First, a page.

Some progress at last... The newspaper appeal to Noah (Sintayehu's) mother should be published tomorrow, this will ask her to attend court next Tuesday (one week today) at 2pm. We will go to court on this day too, and if she does not appear (which seems likely) then we understand that the judge will proceed with our case as if Noah were an abandoned child, if the judge is happy with the efforts made to find his mother and with us as prospective adoptive parents, then we might be fully responsible for a little boy this time next week! There will still be birth certificate, passport and visa to arrange which is likely to take around 3 weeks, but there looks to be light at the end of the tunnel.
Nothing new to report on the progress with the adoption on the official side, we are still expecting to be in court on Tuesday afternoon (midday UK time). Little Noah is delightful though, very affectionate and clearly getting attached to us. It is a challenge to get him to eat enough, he starts each meal/bottle with gusto then rapidly loses interest, if we cannot get more food down him he is goin...g to be too small for the clothes we have for him ...he doesn't seem much bigger than when we visited in February. He is mastering a few new tricks though, such as high fives, waving and he got up from sitting to standing without pulling on anything a couple of days ago. Not quite walking yet, kind of pleased we didn't miss his first independent steps. Turbo crawl and traversing skills are in good order. We're really grateful for all the good wishes and messages of support, please continue to keep everything crossed for us.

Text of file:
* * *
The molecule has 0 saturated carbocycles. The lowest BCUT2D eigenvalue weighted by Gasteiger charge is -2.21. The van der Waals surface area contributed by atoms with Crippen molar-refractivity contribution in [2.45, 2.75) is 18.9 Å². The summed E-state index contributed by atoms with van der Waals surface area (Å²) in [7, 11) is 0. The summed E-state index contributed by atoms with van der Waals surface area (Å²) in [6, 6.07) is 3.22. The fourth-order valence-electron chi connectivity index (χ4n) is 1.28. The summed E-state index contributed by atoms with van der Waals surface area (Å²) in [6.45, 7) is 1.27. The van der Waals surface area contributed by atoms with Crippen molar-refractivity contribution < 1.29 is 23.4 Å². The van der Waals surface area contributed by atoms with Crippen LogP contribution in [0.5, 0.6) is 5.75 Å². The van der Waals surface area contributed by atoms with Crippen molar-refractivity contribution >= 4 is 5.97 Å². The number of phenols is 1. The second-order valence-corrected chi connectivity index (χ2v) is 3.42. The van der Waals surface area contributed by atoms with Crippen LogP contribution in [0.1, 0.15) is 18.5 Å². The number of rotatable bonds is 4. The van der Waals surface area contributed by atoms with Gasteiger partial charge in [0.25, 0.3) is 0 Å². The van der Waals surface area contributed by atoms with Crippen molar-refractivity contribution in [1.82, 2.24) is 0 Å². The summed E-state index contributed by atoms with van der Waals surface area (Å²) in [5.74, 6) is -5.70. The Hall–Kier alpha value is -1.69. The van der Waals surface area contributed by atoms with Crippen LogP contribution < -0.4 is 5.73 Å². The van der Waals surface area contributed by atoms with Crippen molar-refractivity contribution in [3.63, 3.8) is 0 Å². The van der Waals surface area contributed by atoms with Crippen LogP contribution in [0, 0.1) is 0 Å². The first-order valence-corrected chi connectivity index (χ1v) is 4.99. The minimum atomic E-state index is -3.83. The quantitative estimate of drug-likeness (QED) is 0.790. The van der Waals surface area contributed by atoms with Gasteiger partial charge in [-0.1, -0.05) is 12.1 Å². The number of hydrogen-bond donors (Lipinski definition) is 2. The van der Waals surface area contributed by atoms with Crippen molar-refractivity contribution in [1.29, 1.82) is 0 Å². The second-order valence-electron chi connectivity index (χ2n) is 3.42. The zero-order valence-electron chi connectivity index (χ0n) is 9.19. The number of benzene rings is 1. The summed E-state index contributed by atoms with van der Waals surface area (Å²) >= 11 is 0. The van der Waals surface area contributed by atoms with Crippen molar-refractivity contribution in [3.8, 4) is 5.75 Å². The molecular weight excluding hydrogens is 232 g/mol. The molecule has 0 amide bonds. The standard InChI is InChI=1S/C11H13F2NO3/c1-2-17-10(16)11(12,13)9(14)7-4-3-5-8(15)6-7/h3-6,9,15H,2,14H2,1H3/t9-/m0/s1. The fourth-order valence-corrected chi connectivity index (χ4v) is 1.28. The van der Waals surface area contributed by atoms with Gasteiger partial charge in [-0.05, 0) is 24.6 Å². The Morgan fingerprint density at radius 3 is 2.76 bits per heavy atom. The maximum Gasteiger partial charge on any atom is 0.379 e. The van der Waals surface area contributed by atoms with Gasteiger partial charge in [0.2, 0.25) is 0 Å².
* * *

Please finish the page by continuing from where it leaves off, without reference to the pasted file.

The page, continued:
We are back at the guesthouse and there is a cot with a beautiful baby boy in it in the corner! Yup, I'm a Dad ...we passed court this afternoon and are now Noah Sintayehu Peter Bicknell's parents forever, and I think I like it Thanks for all the positive vibes, we really felt them and maybe so did the judge (she was lovely). We have a stack of court judgement, birth certificate, passport and UK visa paperwork to sort now, but hoping to return to the UK in early June.
Still no concrete progress with the post court paperwork yet, grrrr! We are hoping to get a birth certificate for Noah sorted today, then we start on the passport. Seems there was a delay releasing the court decision papers that prevented anything happening before the weekend. In terms of progress with the young man things are going good, largely settled into a meals/sleeping times routine and he has done 10 -10 1/2 hours solid every night. He is playful and fun, but getting more confident about the benefits of grouchy behaviour despite our best efforts at discipline! He loves bath time and going into the baby carrier for walks.